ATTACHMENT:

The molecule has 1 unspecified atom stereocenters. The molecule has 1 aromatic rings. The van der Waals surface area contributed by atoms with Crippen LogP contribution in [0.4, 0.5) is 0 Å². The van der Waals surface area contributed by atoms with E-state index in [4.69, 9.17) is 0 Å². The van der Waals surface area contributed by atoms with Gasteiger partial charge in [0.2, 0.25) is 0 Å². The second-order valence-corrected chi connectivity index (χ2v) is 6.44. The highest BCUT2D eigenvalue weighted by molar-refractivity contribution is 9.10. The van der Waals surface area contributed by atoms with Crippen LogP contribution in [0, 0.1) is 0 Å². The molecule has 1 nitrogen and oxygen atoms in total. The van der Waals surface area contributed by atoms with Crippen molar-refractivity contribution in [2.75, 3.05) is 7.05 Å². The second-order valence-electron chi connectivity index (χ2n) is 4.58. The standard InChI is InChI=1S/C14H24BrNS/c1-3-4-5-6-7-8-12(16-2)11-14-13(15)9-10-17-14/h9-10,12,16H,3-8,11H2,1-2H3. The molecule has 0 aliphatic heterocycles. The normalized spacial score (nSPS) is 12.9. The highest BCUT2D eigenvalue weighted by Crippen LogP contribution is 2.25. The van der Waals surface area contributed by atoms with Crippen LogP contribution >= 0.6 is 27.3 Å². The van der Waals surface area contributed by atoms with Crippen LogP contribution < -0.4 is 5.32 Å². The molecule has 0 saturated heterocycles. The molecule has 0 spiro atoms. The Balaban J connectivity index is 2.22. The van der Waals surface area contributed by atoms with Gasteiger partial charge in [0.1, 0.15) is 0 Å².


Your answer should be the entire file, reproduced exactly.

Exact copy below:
The molecule has 1 unspecified atom stereocenters. The molecule has 1 aromatic rings. The van der Waals surface area contributed by atoms with Crippen LogP contribution in [0.4, 0.5) is 0 Å². The van der Waals surface area contributed by atoms with E-state index in [4.69, 9.17) is 0 Å². The van der Waals surface area contributed by atoms with Gasteiger partial charge in [0.2, 0.25) is 0 Å². The second-order valence-corrected chi connectivity index (χ2v) is 6.44. The highest BCUT2D eigenvalue weighted by molar-refractivity contribution is 9.10. The van der Waals surface area contributed by atoms with Crippen LogP contribution in [0, 0.1) is 0 Å². The molecule has 1 nitrogen and oxygen atoms in total. The van der Waals surface area contributed by atoms with Crippen molar-refractivity contribution in [2.75, 3.05) is 7.05 Å². The second-order valence-electron chi connectivity index (χ2n) is 4.58. The standard InChI is InChI=1S/C14H24BrNS/c1-3-4-5-6-7-8-12(16-2)11-14-13(15)9-10-17-14/h9-10,12,16H,3-8,11H2,1-2H3. The molecule has 0 aliphatic heterocycles. The normalized spacial score (nSPS) is 12.9. The highest BCUT2D eigenvalue weighted by Crippen LogP contribution is 2.25. The van der Waals surface area contributed by atoms with Crippen LogP contribution >= 0.6 is 27.3 Å². The van der Waals surface area contributed by atoms with Crippen LogP contribution < -0.4 is 5.32 Å². The molecule has 0 saturated heterocycles. The molecule has 0 spiro atoms. The Balaban J connectivity index is 2.22. The van der Waals surface area contributed by atoms with Gasteiger partial charge in [0.1, 0.15) is 0 Å².